Now that it has been released, it will take a while to dig through all 30 chapters, plus annexes, and side letters that constitute the Trans-Pacific Partnership (TPP). I’ve only taken a quick look at a few chapters and, so far, my take is not much different from what it was when the summary of the deal was released back in October. In this blog post at the time, I highlighted four areas of potential improvement:
- investment chapter
- an option to exclude tobacco control measures from the investor-state dispute settlement mechanism
- the elimination of export subsidies, and
- the environmental chapter, especially provisions to prohibit some fisheries subsidies
I’m still not convinced that the investor-state dispute settlement is really necessary or helpful for lots of reasons (more on that another time), but there do seem to be improvements in transparency, access to the process for civil society, and discouraging frivolous lawsuits. And maybe I missed something on the tobacco exception, but I didn’t detect any loopholes. I assume that agricultural export subsidies were eliminated as promised, but I haven’t checked yet
The environment chapter covers a lot of territory so that will definitely take some time to wade through, but it may not be as far-reaching as I had hoped. The language on prohibited fishery subsidies is pretty narrowly drawn:
“subsidies for fishing that negatively affect fish stocks that are in an overfished condition”
And I’ve left out three footnotes in that one phrase that define specific terms. As with everything, the ultimate impact of the provisions on fishery subsidies depend on how they are implemented and enforced. But just the precedent could be important if it contributes to this issue being addressed globally.
I asked my colleague Jonah Busch if he had a quick take on the language relating to forests, and he was not overwhelmed:
On forests, there’s nothing new. The references below are pretty generic and weak. “Addressing” deforestation and forest degradation sounds squishier than “reducing emissions from” which is what’s been long agreed in the UNFCCC.
If there is no side letter on forests with Malaysia, as there was in the earlier bilateral FTA with Peru, that would be disappointing. This will also be something to watch if Indonesia signs up in the future, as President Jokowi pledged during his recent visit to Washington.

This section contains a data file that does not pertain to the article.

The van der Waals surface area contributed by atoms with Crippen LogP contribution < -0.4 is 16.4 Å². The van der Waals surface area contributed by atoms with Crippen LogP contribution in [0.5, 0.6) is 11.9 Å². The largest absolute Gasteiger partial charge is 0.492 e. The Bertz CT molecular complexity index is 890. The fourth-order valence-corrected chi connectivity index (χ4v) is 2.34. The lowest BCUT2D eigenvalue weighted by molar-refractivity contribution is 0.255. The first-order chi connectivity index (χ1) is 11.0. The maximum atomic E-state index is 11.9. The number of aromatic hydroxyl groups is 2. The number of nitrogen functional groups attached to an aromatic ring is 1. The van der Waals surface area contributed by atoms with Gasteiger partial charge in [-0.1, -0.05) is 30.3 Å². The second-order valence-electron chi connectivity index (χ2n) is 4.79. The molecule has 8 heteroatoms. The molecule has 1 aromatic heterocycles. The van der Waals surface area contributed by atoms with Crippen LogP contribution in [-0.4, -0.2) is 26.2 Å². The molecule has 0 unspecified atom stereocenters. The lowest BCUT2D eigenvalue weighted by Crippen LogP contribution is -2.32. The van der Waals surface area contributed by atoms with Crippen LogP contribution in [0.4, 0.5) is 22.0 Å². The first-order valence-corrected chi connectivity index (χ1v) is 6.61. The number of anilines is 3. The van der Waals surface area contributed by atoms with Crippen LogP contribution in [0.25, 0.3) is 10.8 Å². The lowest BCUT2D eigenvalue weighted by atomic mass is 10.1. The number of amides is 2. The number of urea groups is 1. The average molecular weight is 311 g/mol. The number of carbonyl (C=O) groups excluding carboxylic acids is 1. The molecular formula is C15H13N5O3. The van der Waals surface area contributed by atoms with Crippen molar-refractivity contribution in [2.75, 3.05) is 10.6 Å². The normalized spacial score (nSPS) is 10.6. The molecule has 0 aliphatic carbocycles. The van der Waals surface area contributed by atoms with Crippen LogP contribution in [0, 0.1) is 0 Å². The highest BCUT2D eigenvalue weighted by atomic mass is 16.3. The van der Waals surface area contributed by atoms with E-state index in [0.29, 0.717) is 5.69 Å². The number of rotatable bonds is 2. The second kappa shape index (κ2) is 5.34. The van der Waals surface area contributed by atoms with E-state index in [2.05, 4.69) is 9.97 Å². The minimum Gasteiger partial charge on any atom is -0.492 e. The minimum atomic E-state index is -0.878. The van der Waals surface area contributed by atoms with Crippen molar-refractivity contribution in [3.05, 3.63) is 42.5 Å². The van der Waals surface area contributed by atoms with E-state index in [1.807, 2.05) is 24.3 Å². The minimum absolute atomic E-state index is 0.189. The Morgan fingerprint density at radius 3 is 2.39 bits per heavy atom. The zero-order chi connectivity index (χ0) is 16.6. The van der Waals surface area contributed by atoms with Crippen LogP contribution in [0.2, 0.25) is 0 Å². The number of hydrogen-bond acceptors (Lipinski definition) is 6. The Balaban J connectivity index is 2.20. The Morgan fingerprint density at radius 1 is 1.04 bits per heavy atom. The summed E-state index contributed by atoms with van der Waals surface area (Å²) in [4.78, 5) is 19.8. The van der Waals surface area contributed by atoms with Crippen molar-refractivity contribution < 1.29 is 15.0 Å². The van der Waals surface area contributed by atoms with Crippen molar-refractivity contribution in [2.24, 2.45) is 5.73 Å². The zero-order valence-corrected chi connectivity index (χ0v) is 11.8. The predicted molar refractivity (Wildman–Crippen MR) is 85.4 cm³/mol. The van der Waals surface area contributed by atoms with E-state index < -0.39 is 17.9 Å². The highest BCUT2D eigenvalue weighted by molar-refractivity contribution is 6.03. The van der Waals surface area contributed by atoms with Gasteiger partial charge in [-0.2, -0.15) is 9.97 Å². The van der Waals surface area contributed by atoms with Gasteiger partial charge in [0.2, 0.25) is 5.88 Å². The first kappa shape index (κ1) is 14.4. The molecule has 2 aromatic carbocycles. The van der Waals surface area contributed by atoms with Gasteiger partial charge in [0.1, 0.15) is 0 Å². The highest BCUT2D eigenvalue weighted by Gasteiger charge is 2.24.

On the development chapter, my take hasn’t changed from last month: “sounds like jobs for bureaucrats and lots of talk with little action.”
On intellectual property, my concerns have not been mollified at all. The effective period of market exclusivity for newer, biologic drugs appear to be 8 years instead of 5. Australia may not have to change its domestic law granting 5 years, because it got some face-saving language. But the 5+3 alternative is still expected to provide the minimum 8 years through “other measures.” Vietnam and Peru were able to get a 10 years transition period before they have to implement that provision, Malaysia and Mexico got five. The agreement also appears to include WTO+ provisions on patent linkage, patent protection, and test data protection. Vietnam has to eventually implement the same intellectual property protections as all the other parties, but has an extra 10 years to do so for key provisions.
When I asked my colleague Amanda Glassman for her quick take, she sent a link to this article on the drug patents and access issues that is well worth reading. She also noted the role that limited budgets and high prices play in access to medicines for the poor even in middle income countries:
Of course, there are many ways to deal with monopoly [drug] prices from a public policy and purchasing point of view, but longer periods of exclusivity do not help. The evidence is clear that generics are much cheaper and the flip to generics is the main determinant of access and adoption of new medicines in many middle-income countries.
Of the other concerns I raised a month ago, it’s going to take a deeper analysis to figure out whether Vietnam got much in the way of new market access, and what that in turn might mean for other poor countries in the region. But on my key concern, seeing the full text of the agreement has no impact on the potential for the TPP to seriously undermine the multilateral trade system.
CGD blog posts reflect the views of the authors, drawing on prior research and experience in their areas of expertise. CGD is a nonpartisan, independent organization and does not take institutional positions.